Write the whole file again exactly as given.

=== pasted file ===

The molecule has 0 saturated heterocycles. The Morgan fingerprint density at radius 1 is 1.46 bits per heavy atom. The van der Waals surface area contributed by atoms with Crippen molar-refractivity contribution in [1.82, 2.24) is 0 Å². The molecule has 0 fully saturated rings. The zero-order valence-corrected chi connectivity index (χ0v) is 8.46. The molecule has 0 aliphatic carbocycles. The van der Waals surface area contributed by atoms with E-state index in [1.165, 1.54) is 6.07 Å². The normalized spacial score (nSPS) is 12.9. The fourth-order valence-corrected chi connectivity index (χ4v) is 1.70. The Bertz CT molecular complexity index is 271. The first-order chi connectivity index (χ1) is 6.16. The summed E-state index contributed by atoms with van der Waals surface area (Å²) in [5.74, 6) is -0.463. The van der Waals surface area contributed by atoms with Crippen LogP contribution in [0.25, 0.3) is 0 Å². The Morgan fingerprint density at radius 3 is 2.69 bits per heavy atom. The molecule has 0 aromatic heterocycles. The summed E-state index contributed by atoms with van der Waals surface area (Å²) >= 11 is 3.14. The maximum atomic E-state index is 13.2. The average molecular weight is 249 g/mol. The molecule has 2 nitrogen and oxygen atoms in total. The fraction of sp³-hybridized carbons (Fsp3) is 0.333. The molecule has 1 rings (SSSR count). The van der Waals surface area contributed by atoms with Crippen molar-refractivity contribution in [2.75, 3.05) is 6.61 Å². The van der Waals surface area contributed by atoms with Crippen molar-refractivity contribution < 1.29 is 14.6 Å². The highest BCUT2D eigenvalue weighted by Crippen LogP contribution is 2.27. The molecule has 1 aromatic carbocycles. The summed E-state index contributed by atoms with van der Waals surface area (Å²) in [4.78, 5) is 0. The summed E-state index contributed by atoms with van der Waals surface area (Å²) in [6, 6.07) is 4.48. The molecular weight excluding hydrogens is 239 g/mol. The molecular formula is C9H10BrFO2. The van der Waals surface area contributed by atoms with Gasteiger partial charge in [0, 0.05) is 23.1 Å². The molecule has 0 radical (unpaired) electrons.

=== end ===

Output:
The molecule has 0 saturated heterocycles. The Morgan fingerprint density at radius 1 is 1.46 bits per heavy atom. The van der Waals surface area contributed by atoms with Crippen molar-refractivity contribution in [1.82, 2.24) is 0 Å². The molecule has 0 fully saturated rings. The zero-order valence-corrected chi connectivity index (χ0v) is 8.46. The molecule has 0 aliphatic carbocycles. The van der Waals surface area contributed by atoms with E-state index in [1.165, 1.54) is 6.07 Å². The normalized spacial score (nSPS) is 12.9. The fourth-order valence-corrected chi connectivity index (χ4v) is 1.70. The Bertz CT molecular complexity index is 271. The first-order chi connectivity index (χ1) is 6.16. The summed E-state index contributed by atoms with van der Waals surface area (Å²) in [5.74, 6) is -0.463. The van der Waals surface area contributed by atoms with Crippen LogP contribution in [0.25, 0.3) is 0 Å². The Morgan fingerprint density at radius 3 is 2.69 bits per heavy atom. The molecule has 0 aromatic heterocycles. The summed E-state index contributed by atoms with van der Waals surface area (Å²) >= 11 is 3.14. The maximum atomic E-state index is 13.2. The average molecular weight is 249 g/mol. The molecule has 2 nitrogen and oxygen atoms in total. The fraction of sp³-hybridized carbons (Fsp3) is 0.333. The molecule has 1 rings (SSSR count). The van der Waals surface area contributed by atoms with Crippen molar-refractivity contribution in [2.75, 3.05) is 6.61 Å². The van der Waals surface area contributed by atoms with Crippen molar-refractivity contribution < 1.29 is 14.6 Å². The highest BCUT2D eigenvalue weighted by Crippen LogP contribution is 2.27. The molecule has 1 aromatic carbocycles. The summed E-state index contributed by atoms with van der Waals surface area (Å²) in [4.78, 5) is 0. The summed E-state index contributed by atoms with van der Waals surface area (Å²) in [6, 6.07) is 4.48. The molecular weight excluding hydrogens is 239 g/mol. The molecular formula is C9H10BrFO2. The van der Waals surface area contributed by atoms with Gasteiger partial charge in [0, 0.05) is 23.1 Å². The molecule has 0 radical (unpaired) electrons.